John previously worked as a commercial solicitor. In retirement he worked as a volunteer custody visitor to police stations under the statutory Independent Custody Visiting Scheme, and found it profoundly unsatisfactory. He undertook a self-funded PhD research project about the subject, centred on an in-depth local case study and supervised by Professor Richard Young and Dr Simon Pemberton.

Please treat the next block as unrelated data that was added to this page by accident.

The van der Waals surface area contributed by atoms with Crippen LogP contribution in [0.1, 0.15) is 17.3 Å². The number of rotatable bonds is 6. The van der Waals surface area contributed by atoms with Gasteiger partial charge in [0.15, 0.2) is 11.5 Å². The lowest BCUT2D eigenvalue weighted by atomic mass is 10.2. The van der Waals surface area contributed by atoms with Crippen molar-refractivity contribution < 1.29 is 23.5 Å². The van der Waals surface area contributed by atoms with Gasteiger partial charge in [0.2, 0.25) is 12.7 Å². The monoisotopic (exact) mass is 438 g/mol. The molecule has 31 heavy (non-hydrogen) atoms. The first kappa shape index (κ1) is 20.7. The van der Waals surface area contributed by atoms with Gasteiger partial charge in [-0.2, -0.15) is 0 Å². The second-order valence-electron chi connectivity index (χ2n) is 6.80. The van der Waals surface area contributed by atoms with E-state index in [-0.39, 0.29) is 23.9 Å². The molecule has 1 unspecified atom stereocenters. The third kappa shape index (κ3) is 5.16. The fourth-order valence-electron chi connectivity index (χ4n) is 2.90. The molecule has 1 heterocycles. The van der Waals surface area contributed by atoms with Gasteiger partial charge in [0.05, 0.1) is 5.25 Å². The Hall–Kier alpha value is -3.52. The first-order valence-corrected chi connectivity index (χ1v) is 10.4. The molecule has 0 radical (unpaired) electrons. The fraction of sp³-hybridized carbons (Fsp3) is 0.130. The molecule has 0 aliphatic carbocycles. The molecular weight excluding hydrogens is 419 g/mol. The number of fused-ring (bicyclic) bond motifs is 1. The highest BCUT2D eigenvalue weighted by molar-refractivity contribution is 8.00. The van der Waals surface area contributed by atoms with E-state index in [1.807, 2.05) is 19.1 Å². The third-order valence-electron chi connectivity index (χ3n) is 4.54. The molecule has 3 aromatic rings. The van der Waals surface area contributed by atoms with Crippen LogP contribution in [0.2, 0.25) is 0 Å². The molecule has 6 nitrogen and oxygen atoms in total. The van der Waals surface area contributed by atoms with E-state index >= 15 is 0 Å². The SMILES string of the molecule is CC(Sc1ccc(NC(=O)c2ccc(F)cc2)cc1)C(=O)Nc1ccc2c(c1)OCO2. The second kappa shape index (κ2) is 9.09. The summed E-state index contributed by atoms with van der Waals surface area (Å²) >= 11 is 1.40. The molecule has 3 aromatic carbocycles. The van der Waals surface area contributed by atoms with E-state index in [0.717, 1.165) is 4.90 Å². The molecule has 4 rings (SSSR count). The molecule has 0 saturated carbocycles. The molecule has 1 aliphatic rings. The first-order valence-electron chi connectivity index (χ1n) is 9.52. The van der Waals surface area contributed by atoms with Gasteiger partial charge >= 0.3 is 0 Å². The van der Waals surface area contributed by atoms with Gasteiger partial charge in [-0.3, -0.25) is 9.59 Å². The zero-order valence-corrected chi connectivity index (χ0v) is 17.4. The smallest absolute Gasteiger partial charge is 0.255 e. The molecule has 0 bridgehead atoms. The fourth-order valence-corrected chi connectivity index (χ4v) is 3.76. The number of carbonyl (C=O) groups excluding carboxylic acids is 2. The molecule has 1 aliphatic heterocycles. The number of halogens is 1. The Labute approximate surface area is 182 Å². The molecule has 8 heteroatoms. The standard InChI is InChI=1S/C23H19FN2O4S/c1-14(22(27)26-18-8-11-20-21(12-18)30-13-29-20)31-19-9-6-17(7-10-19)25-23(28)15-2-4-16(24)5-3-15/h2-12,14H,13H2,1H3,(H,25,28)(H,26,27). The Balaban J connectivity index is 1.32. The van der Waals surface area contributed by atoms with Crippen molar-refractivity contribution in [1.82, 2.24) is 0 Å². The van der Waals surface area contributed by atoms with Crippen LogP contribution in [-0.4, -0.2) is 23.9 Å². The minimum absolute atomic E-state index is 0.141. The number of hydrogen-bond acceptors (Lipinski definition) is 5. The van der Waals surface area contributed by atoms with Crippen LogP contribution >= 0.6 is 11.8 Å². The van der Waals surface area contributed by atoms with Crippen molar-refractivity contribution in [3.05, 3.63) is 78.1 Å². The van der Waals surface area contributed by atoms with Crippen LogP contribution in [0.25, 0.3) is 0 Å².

He obtained compelling evidence about the visiting scheme from all those involved: detainees, who have never been heard before; visitors who are not allowed an independent voice; and from police officers and defence lawyers. He found that the visitors were not independent of the police, were in fact very much in their power, and that their regulatory work was largely ineffective. He found that the detainees did not trust the visitors, and that the visitors in their turn were not respected by the police. He found that government policy for custody visiting has always been controlled by the police, to ensure that the visiting scheme causes them the least amount of trouble. Most significantly, John found that the authorities had airbrushed out the idea that the visiting scheme should act as a deterrent to police misconduct which might lead to deaths in custody.